Send to

Choose Destination
Elife. 2017 May 31;6. pii: e26652. doi: 10.7554/eLife.26652.

Longitudinal imaging of Caenorhabditis elegans in a microfabricated device reveals variation in behavioral decline during aging.

Author information

Department of Bioengineering, School of Engineering and Applied Sciences, University of Pennsylvania, Philadelphia, United States.
Department of Neurology, Perelman School of Medicine, University of Pennsylvania, Philadelphia, United States.
Department of Neuroscience, Perelman School of Medicine, University of Pennsylvania, Philadelphia, United States.


The roundworm C. elegans is a mainstay of aging research due to its short lifespan and easily manipulable genetics. Current, widely used methods for long-term measurement of C. elegans are limited by low throughput and the difficulty of performing longitudinal monitoring of aging phenotypes. Here we describe the WorMotel, a microfabricated device for long-term cultivation and automated longitudinal imaging of large numbers of C. elegans confined to individual wells. Using the WorMotel, we find that short-lived and long-lived strains exhibit patterns of behavioral decline that do not temporally scale between individuals or populations, but rather resemble the shortest and longest lived individuals in a wild type population. We also find that behavioral trajectories of worms subject to oxidative stress resemble trajectories observed during aging. Our method is a powerful and scalable tool for analysis of C. elegans behavior and aging.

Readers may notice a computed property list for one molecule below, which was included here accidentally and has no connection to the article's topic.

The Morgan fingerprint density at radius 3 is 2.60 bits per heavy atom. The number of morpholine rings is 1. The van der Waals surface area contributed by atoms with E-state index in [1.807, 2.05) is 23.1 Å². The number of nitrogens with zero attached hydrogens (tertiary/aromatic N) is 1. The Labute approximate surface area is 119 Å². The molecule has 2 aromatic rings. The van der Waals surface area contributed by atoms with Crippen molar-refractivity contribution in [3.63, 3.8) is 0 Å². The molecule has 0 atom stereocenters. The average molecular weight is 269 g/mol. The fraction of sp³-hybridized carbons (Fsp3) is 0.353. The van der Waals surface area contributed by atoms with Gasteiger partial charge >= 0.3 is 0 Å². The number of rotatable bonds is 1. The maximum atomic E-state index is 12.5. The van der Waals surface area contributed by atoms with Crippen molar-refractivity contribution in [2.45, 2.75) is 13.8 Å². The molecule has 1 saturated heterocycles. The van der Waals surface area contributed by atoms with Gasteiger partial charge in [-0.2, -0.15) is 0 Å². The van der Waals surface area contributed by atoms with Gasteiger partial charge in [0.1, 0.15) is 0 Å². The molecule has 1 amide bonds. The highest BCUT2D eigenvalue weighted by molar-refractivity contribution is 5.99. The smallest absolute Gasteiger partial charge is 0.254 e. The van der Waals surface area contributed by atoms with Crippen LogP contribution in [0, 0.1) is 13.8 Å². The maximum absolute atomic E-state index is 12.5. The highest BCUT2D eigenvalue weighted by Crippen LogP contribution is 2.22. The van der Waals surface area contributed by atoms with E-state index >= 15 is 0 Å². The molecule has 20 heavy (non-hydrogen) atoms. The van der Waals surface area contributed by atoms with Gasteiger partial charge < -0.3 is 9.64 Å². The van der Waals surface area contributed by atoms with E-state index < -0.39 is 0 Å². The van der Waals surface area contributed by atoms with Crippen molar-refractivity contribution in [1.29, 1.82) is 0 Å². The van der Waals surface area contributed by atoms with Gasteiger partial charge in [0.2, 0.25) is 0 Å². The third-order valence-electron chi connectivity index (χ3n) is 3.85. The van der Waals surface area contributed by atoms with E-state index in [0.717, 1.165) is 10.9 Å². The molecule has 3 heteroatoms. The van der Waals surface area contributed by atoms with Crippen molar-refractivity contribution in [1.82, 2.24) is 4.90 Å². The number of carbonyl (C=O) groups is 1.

C. elegans; WorMotel; aging; behavior; chromosomes; genes; healthspan; lifespan; neuroscience; stress resistance

[Indexed for MEDLINE]
Free PMC Article

Supplemental Content

Full text links

Icon for eLife Sciences Publications, Ltd Icon for PubMed Central
Loading ...
Support Center